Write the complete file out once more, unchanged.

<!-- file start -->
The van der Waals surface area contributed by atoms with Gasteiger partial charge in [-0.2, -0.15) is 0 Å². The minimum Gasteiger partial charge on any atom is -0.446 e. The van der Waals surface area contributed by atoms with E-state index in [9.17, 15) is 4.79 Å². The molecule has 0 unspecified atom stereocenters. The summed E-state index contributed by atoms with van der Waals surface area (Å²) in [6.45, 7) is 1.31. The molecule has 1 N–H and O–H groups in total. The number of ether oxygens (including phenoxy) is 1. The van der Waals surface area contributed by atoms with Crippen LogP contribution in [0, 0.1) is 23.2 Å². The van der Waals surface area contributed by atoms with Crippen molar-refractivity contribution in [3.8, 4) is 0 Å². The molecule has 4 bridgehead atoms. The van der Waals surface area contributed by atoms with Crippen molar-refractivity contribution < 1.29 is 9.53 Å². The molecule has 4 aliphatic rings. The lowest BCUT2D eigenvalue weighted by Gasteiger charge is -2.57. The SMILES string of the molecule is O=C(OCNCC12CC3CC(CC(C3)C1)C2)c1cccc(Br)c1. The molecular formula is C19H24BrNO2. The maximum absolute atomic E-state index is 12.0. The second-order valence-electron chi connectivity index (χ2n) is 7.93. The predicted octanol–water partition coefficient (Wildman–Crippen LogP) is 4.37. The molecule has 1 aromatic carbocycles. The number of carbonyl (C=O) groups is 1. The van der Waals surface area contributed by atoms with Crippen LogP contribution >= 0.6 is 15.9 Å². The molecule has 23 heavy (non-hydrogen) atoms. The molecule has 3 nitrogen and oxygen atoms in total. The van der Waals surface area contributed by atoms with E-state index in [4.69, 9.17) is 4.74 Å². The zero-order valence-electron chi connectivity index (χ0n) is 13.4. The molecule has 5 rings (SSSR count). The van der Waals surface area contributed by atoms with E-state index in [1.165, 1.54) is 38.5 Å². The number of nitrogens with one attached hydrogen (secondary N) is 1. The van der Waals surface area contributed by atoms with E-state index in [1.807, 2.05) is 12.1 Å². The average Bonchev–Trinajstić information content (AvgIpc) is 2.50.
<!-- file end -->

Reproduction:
The van der Waals surface area contributed by atoms with Gasteiger partial charge in [-0.2, -0.15) is 0 Å². The minimum Gasteiger partial charge on any atom is -0.446 e. The van der Waals surface area contributed by atoms with E-state index in [9.17, 15) is 4.79 Å². The molecule has 0 unspecified atom stereocenters. The summed E-state index contributed by atoms with van der Waals surface area (Å²) in [6.45, 7) is 1.31. The molecule has 1 N–H and O–H groups in total. The number of ether oxygens (including phenoxy) is 1. The van der Waals surface area contributed by atoms with Crippen LogP contribution in [0, 0.1) is 23.2 Å². The van der Waals surface area contributed by atoms with Crippen molar-refractivity contribution in [3.8, 4) is 0 Å². The molecule has 4 bridgehead atoms. The van der Waals surface area contributed by atoms with Crippen molar-refractivity contribution < 1.29 is 9.53 Å². The molecule has 4 aliphatic rings. The lowest BCUT2D eigenvalue weighted by Gasteiger charge is -2.57. The SMILES string of the molecule is O=C(OCNCC12CC3CC(CC(C3)C1)C2)c1cccc(Br)c1. The molecular formula is C19H24BrNO2. The maximum absolute atomic E-state index is 12.0. The second-order valence-electron chi connectivity index (χ2n) is 7.93. The predicted octanol–water partition coefficient (Wildman–Crippen LogP) is 4.37. The molecule has 1 aromatic carbocycles. The number of carbonyl (C=O) groups is 1. The van der Waals surface area contributed by atoms with Crippen LogP contribution >= 0.6 is 15.9 Å². The molecule has 23 heavy (non-hydrogen) atoms. The molecule has 3 nitrogen and oxygen atoms in total. The van der Waals surface area contributed by atoms with E-state index in [4.69, 9.17) is 4.74 Å². The zero-order valence-electron chi connectivity index (χ0n) is 13.4. The molecule has 5 rings (SSSR count). The van der Waals surface area contributed by atoms with E-state index in [1.165, 1.54) is 38.5 Å². The number of nitrogens with one attached hydrogen (secondary N) is 1. The van der Waals surface area contributed by atoms with E-state index in [1.807, 2.05) is 12.1 Å². The average Bonchev–Trinajstić information content (AvgIpc) is 2.50.